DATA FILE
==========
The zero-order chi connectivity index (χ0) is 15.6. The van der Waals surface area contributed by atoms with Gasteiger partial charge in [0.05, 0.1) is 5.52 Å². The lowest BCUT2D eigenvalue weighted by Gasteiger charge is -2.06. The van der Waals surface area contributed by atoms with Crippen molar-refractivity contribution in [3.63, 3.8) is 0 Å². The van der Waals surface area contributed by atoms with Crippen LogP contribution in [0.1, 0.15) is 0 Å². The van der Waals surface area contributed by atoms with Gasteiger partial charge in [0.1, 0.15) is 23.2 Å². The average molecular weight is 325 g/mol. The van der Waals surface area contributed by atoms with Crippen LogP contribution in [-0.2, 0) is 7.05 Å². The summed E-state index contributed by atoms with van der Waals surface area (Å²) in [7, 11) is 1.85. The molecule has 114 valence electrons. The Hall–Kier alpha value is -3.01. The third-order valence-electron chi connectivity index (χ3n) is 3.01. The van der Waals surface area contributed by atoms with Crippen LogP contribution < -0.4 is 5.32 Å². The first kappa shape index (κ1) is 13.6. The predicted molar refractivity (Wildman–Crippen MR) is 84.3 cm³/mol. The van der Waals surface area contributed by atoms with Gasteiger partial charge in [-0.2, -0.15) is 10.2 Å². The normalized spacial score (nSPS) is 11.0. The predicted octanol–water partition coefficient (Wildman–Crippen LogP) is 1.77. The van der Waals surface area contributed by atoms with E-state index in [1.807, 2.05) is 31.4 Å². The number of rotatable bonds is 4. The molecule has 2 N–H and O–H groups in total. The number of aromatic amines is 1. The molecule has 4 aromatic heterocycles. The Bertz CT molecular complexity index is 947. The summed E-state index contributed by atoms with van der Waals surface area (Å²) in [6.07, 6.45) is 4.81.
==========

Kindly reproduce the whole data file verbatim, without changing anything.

The zero-order chi connectivity index (χ0) is 15.6. The van der Waals surface area contributed by atoms with Gasteiger partial charge in [0.05, 0.1) is 5.52 Å². The lowest BCUT2D eigenvalue weighted by Gasteiger charge is -2.06. The van der Waals surface area contributed by atoms with Crippen molar-refractivity contribution in [3.63, 3.8) is 0 Å². The van der Waals surface area contributed by atoms with Crippen LogP contribution in [0.1, 0.15) is 0 Å². The van der Waals surface area contributed by atoms with Gasteiger partial charge in [0.1, 0.15) is 23.2 Å². The average molecular weight is 325 g/mol. The van der Waals surface area contributed by atoms with Crippen LogP contribution in [-0.2, 0) is 7.05 Å². The summed E-state index contributed by atoms with van der Waals surface area (Å²) in [7, 11) is 1.85. The molecule has 114 valence electrons. The Hall–Kier alpha value is -3.01. The third-order valence-electron chi connectivity index (χ3n) is 3.01. The van der Waals surface area contributed by atoms with Crippen LogP contribution < -0.4 is 5.32 Å². The first kappa shape index (κ1) is 13.6. The predicted molar refractivity (Wildman–Crippen MR) is 84.3 cm³/mol. The van der Waals surface area contributed by atoms with Gasteiger partial charge in [-0.2, -0.15) is 10.2 Å². The normalized spacial score (nSPS) is 11.0. The predicted octanol–water partition coefficient (Wildman–Crippen LogP) is 1.77. The van der Waals surface area contributed by atoms with E-state index in [1.807, 2.05) is 31.4 Å². The number of rotatable bonds is 4. The molecule has 2 N–H and O–H groups in total. The number of aromatic amines is 1. The molecule has 4 aromatic heterocycles. The Bertz CT molecular complexity index is 947. The summed E-state index contributed by atoms with van der Waals surface area (Å²) in [6.07, 6.45) is 4.81.